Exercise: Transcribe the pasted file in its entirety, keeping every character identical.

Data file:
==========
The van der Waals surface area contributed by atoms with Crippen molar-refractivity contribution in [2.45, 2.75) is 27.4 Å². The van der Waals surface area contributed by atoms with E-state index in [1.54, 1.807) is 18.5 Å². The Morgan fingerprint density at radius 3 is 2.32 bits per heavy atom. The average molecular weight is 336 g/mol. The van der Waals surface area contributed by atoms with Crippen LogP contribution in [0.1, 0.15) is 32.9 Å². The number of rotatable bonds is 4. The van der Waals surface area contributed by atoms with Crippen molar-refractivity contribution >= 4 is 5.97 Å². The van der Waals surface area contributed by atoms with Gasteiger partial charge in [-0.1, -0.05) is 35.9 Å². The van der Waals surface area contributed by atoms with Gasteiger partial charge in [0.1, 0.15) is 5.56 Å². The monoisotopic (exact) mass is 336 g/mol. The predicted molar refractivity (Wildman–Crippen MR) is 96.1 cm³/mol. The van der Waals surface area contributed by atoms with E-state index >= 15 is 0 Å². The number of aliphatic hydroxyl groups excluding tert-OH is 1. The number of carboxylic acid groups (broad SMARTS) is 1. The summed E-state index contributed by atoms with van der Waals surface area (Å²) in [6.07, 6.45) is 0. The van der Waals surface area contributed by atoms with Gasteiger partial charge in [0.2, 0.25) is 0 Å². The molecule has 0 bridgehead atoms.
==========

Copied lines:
The van der Waals surface area contributed by atoms with Crippen molar-refractivity contribution in [2.45, 2.75) is 27.4 Å². The van der Waals surface area contributed by atoms with E-state index in [1.54, 1.807) is 18.5 Å². The Morgan fingerprint density at radius 3 is 2.32 bits per heavy atom. The average molecular weight is 336 g/mol. The van der Waals surface area contributed by atoms with Crippen LogP contribution in [0.1, 0.15) is 32.9 Å². The number of rotatable bonds is 4. The van der Waals surface area contributed by atoms with Crippen molar-refractivity contribution >= 4 is 5.97 Å². The van der Waals surface area contributed by atoms with Gasteiger partial charge in [-0.1, -0.05) is 35.9 Å². The van der Waals surface area contributed by atoms with Gasteiger partial charge in [0.1, 0.15) is 5.56 Å². The monoisotopic (exact) mass is 336 g/mol. The predicted molar refractivity (Wildman–Crippen MR) is 96.1 cm³/mol. The van der Waals surface area contributed by atoms with E-state index >= 15 is 0 Å². The number of aliphatic hydroxyl groups excluding tert-OH is 1. The number of carboxylic acid groups (broad SMARTS) is 1. The summed E-state index contributed by atoms with van der Waals surface area (Å²) in [6.07, 6.45) is 0. The van der Waals surface area contributed by atoms with Gasteiger partial charge in [0.2, 0.25) is 0 Å². The molecule has 0 bridgehead atoms.